Data Visualisation Evangelist
Practical Reporting

As an independent educator and consultant, Nick Desbarats has taught data visualization and information dashboard design to thousands of professionals in over a dozen countries at organizations such as NASA, Visa, The Central Bank of Tanzania, Royal Bank of Canada, The United Nations, Marathon Oil, and Teradata, among many others. From 2014 until launching his own courses in 2019, Nick taught the courses of Stephen Few, and he has designed information dashboards for senior decision-makers at over 50 large organizations. He has extensive knowledge of data visualization, information dashboard design, business intelligence, data analysis, cognition and cognitive biases, perception, memory and learning, software design and development, and product management. His first book, Practical Charts, will be published in late 2020.

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The real reasons so many dashboard disappoint users

Despite the fact that books and courses on information dashboard design have been available for years, many dashboards still end up disappointing users and organizations. Users have trouble finding answers to basic data-related questions and fail to notice urgent problems because they’re hidden behind clicks, hard to notice, or possibly not even displayed on dashboards. Because of these and other problems, many dashboards continue to be under-used or even abandoned. In this talk, Beyond Dashboards author Nick Desbarats uncovers the real reasons why so many dashboards fail to satisfy users and organizations; reasons that go far deeper than the visual design on which most dashboard books and courses focus.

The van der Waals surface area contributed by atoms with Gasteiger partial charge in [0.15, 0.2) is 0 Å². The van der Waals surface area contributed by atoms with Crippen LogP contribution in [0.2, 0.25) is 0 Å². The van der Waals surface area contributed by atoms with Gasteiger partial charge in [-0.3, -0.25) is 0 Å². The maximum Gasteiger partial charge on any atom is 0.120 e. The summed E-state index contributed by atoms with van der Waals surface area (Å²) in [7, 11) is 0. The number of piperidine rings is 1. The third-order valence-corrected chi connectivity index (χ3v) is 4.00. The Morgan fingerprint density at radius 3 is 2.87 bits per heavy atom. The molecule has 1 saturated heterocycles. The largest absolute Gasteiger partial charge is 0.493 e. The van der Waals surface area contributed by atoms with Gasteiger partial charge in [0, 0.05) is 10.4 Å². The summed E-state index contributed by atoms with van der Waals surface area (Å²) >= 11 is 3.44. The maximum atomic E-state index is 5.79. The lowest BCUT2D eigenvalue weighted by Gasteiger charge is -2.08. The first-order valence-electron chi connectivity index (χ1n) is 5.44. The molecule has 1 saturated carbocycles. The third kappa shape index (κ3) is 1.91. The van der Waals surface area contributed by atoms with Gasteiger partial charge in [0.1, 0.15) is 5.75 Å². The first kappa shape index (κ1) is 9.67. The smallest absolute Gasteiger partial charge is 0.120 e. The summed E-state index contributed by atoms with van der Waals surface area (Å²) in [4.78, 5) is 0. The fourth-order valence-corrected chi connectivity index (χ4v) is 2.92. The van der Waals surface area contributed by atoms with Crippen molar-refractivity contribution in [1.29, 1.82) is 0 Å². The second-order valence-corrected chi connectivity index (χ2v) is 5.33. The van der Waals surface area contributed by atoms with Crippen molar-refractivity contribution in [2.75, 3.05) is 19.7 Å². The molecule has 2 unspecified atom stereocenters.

Key takeaways

  • Organizations often assume that, if users don’t like a dashboard, it’s due to poor visual design (layout, chart types, colors, etc.). This is almost never the main cause of user dissatisfaction, however, and improving the visual design rarely improves usage and acceptance.
  • Many enterprise dashboards are “Swiss army knife” tools that attempt to serve a wide variety of data-related needs, but that fail to meet any of those needs effectively.
  • A set of targeted, purpose-specific displays does a far better job of enabling users to get accurate answers to their data- related questions quickly and easily, including basic questions such as, “Is everything OK right now?”
  • The key types of purpose-specific displays are problem-scanning displays, diagnostic displays, performance monitoring displays, slice-and-dice displays, and self-serve analysis displays.

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